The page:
The Leasowes is a historic landscape, listed as Grade 1 on the English Heritage list of parks and Gardens of historic interest in England.
The site was designed by the poet William Shenstone between 1743 and 1763. As such it is one of the most important and influential landscapes of the 18th Century and is considered to be one of the first natural landscape gardens in England.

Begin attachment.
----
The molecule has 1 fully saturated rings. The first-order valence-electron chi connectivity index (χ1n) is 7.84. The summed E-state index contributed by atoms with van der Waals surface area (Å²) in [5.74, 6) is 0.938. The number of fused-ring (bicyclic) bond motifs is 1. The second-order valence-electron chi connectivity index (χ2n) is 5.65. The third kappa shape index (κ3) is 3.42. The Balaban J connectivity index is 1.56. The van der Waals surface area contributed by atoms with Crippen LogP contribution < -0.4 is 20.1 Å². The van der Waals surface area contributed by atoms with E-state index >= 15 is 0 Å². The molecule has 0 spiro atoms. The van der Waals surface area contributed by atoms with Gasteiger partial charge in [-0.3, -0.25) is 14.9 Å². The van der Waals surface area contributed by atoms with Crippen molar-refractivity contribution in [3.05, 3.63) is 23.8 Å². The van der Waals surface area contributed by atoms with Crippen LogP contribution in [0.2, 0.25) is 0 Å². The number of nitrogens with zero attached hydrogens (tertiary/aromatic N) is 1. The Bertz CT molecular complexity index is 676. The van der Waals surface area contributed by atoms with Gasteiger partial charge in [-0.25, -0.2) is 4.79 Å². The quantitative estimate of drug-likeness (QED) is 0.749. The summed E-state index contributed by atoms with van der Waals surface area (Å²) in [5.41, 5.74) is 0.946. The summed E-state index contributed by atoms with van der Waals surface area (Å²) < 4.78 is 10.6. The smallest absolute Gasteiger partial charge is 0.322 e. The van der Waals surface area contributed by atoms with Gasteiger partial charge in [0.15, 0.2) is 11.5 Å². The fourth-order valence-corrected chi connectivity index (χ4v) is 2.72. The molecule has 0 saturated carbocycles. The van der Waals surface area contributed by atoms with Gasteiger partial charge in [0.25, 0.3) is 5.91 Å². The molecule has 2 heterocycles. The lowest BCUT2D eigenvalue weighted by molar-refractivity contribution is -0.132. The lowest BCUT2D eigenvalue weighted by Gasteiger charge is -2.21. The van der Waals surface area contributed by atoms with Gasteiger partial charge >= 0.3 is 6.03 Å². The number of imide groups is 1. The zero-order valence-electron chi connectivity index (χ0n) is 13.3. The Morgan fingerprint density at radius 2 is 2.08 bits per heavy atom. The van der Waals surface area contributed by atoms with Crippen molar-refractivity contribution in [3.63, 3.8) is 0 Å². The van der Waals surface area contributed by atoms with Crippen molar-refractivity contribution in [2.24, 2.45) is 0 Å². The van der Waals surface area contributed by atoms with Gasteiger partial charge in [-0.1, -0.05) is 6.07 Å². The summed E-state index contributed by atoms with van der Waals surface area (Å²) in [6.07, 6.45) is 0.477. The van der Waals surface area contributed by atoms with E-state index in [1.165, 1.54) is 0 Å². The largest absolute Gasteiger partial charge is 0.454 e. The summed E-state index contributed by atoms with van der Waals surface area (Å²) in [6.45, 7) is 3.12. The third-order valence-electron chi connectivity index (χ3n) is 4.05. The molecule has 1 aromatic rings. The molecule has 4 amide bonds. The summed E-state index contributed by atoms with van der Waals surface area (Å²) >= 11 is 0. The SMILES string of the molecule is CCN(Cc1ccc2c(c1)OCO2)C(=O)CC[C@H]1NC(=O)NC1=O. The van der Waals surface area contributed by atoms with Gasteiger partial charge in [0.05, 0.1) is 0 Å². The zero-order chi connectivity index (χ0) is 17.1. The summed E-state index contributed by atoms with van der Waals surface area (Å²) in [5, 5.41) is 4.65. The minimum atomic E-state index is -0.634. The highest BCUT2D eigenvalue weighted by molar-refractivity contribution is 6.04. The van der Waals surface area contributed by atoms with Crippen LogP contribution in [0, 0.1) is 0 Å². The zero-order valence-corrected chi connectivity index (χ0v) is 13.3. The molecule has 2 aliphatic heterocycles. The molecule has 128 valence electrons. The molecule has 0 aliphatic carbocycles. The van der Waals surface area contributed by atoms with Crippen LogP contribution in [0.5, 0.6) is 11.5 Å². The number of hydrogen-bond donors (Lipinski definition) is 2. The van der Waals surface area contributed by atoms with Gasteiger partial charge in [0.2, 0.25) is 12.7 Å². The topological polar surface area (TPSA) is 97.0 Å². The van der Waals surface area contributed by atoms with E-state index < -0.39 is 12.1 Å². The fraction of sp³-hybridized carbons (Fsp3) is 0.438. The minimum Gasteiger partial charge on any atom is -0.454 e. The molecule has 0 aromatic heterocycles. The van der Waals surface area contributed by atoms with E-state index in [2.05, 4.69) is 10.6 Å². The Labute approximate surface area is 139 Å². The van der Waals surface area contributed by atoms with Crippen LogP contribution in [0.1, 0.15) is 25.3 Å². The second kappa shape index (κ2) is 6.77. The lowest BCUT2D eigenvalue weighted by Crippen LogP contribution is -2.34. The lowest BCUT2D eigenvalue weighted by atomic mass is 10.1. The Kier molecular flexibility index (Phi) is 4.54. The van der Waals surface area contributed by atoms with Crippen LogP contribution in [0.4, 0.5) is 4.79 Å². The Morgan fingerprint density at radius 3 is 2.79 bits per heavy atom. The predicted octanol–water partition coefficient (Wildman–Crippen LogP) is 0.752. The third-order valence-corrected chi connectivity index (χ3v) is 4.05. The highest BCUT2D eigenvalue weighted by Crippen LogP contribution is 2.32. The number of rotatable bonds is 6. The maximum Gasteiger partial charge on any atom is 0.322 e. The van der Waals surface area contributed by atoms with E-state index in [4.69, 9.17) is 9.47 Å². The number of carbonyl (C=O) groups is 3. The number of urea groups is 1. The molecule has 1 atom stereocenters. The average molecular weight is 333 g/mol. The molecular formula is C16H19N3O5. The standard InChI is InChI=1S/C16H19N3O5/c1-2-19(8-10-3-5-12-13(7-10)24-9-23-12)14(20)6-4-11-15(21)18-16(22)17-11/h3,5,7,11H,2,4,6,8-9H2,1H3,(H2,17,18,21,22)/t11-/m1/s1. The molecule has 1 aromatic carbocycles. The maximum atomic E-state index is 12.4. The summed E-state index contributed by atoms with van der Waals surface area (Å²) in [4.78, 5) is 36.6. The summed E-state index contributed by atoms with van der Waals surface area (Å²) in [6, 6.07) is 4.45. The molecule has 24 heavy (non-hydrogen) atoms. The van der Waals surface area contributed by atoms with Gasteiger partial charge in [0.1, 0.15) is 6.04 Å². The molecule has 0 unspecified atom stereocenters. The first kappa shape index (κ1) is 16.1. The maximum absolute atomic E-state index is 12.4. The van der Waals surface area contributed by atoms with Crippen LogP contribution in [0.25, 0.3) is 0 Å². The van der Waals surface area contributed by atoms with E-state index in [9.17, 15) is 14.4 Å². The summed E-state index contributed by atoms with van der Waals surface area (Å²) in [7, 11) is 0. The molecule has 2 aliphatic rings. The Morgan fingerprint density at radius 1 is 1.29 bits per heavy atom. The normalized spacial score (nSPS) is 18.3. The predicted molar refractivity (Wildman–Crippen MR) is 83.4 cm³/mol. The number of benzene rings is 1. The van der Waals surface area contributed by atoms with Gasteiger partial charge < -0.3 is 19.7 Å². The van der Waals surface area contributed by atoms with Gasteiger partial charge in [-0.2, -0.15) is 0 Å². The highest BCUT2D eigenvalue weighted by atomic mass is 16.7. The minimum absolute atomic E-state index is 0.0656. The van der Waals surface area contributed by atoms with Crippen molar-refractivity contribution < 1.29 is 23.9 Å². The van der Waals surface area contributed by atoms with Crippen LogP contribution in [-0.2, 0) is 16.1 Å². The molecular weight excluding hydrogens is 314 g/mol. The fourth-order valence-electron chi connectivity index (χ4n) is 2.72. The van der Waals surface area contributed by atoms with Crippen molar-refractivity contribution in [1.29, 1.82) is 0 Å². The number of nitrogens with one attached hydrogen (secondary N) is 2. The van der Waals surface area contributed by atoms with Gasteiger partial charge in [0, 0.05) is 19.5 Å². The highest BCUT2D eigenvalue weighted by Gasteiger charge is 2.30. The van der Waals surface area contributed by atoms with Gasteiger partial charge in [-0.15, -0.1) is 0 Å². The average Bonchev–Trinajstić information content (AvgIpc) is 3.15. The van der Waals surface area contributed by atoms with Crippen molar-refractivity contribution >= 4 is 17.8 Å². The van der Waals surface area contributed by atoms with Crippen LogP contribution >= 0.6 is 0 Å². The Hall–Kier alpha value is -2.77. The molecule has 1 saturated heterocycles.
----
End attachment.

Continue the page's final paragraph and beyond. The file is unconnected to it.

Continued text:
Today, the Leasowes is of major historic significance, ranking in importance with such landscapes as Blenheim and Stowe. It is the diverse landscape of wooded valleys, open grasslands, lakes and streams created by Shenstone that makes the site so important for wildlife. The site has been managed with nature in mind since the mid 18th Century and as such provides a wealth of different habitats for birds, mammals, invertebrates and locally uncommon plant species.